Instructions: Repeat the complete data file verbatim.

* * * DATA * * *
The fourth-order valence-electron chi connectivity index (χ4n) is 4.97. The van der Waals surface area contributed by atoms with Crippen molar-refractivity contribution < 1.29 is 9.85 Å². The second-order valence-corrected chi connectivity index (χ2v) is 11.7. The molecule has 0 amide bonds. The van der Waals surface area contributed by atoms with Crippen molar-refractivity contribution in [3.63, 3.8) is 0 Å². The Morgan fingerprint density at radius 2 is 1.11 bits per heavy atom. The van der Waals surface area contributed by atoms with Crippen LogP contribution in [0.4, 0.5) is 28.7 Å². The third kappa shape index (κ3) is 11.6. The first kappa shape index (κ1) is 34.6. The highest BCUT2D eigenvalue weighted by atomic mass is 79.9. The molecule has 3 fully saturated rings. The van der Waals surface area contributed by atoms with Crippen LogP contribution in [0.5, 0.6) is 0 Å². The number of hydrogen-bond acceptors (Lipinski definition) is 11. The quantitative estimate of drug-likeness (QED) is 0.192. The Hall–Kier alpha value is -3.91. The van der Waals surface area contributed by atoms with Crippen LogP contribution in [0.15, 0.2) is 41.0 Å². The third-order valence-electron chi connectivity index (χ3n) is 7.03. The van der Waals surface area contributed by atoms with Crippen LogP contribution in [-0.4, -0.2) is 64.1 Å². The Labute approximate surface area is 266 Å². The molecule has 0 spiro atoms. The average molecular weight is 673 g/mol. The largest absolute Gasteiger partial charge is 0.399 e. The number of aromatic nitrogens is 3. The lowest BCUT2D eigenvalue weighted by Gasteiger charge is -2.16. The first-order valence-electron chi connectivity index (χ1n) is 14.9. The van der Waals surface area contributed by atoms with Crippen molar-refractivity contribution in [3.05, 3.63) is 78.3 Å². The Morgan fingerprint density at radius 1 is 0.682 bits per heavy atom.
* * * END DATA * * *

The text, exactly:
The fourth-order valence-electron chi connectivity index (χ4n) is 4.97. The van der Waals surface area contributed by atoms with Crippen molar-refractivity contribution < 1.29 is 9.85 Å². The second-order valence-corrected chi connectivity index (χ2v) is 11.7. The molecule has 0 amide bonds. The van der Waals surface area contributed by atoms with Crippen molar-refractivity contribution in [3.63, 3.8) is 0 Å². The Morgan fingerprint density at radius 2 is 1.11 bits per heavy atom. The van der Waals surface area contributed by atoms with Crippen LogP contribution in [0.4, 0.5) is 28.7 Å². The third kappa shape index (κ3) is 11.6. The first kappa shape index (κ1) is 34.6. The highest BCUT2D eigenvalue weighted by atomic mass is 79.9. The molecule has 3 fully saturated rings. The van der Waals surface area contributed by atoms with Crippen LogP contribution in [0.5, 0.6) is 0 Å². The number of hydrogen-bond acceptors (Lipinski definition) is 11. The quantitative estimate of drug-likeness (QED) is 0.192. The Hall–Kier alpha value is -3.91. The van der Waals surface area contributed by atoms with Crippen LogP contribution in [0.15, 0.2) is 41.0 Å². The third-order valence-electron chi connectivity index (χ3n) is 7.03. The van der Waals surface area contributed by atoms with Crippen LogP contribution in [-0.4, -0.2) is 64.1 Å². The Labute approximate surface area is 266 Å². The molecule has 0 spiro atoms. The average molecular weight is 673 g/mol. The largest absolute Gasteiger partial charge is 0.399 e. The number of aromatic nitrogens is 3. The lowest BCUT2D eigenvalue weighted by Gasteiger charge is -2.16. The first-order valence-electron chi connectivity index (χ1n) is 14.9. The van der Waals surface area contributed by atoms with Crippen molar-refractivity contribution in [3.05, 3.63) is 78.3 Å². The Morgan fingerprint density at radius 1 is 0.682 bits per heavy atom.